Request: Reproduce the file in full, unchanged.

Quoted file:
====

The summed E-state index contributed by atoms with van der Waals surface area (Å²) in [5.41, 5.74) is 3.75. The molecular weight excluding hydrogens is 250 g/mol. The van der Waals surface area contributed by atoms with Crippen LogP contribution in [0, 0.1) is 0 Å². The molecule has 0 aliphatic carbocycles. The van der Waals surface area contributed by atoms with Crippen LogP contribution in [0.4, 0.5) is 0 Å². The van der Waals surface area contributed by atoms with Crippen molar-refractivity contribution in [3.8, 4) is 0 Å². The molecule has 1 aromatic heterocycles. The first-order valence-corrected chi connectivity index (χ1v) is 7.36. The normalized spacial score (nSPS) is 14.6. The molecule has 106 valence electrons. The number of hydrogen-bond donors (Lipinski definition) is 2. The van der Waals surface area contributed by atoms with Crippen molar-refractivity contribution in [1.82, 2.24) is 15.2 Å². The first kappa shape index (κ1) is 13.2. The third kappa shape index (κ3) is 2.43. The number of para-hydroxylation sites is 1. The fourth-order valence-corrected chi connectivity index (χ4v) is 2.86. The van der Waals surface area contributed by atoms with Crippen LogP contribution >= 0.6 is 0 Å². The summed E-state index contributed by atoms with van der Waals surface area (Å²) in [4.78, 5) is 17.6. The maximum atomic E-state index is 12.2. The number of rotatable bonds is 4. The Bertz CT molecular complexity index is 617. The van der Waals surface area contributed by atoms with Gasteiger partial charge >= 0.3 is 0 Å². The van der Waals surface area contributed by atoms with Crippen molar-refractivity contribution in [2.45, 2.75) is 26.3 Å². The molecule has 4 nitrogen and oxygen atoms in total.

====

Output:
The summed E-state index contributed by atoms with van der Waals surface area (Å²) in [5.41, 5.74) is 3.75. The molecular weight excluding hydrogens is 250 g/mol. The van der Waals surface area contributed by atoms with Crippen LogP contribution in [0, 0.1) is 0 Å². The molecule has 0 aliphatic carbocycles. The van der Waals surface area contributed by atoms with Crippen LogP contribution in [0.4, 0.5) is 0 Å². The van der Waals surface area contributed by atoms with Crippen molar-refractivity contribution in [3.8, 4) is 0 Å². The molecule has 1 aromatic heterocycles. The first-order valence-corrected chi connectivity index (χ1v) is 7.36. The normalized spacial score (nSPS) is 14.6. The molecule has 106 valence electrons. The number of hydrogen-bond donors (Lipinski definition) is 2. The van der Waals surface area contributed by atoms with Crippen molar-refractivity contribution in [1.82, 2.24) is 15.2 Å². The first kappa shape index (κ1) is 13.2. The third kappa shape index (κ3) is 2.43. The number of para-hydroxylation sites is 1. The fourth-order valence-corrected chi connectivity index (χ4v) is 2.86. The van der Waals surface area contributed by atoms with Crippen LogP contribution >= 0.6 is 0 Å². The summed E-state index contributed by atoms with van der Waals surface area (Å²) in [4.78, 5) is 17.6. The maximum atomic E-state index is 12.2. The number of rotatable bonds is 4. The Bertz CT molecular complexity index is 617. The van der Waals surface area contributed by atoms with Gasteiger partial charge >= 0.3 is 0 Å². The van der Waals surface area contributed by atoms with Crippen molar-refractivity contribution in [2.45, 2.75) is 26.3 Å². The molecule has 4 nitrogen and oxygen atoms in total.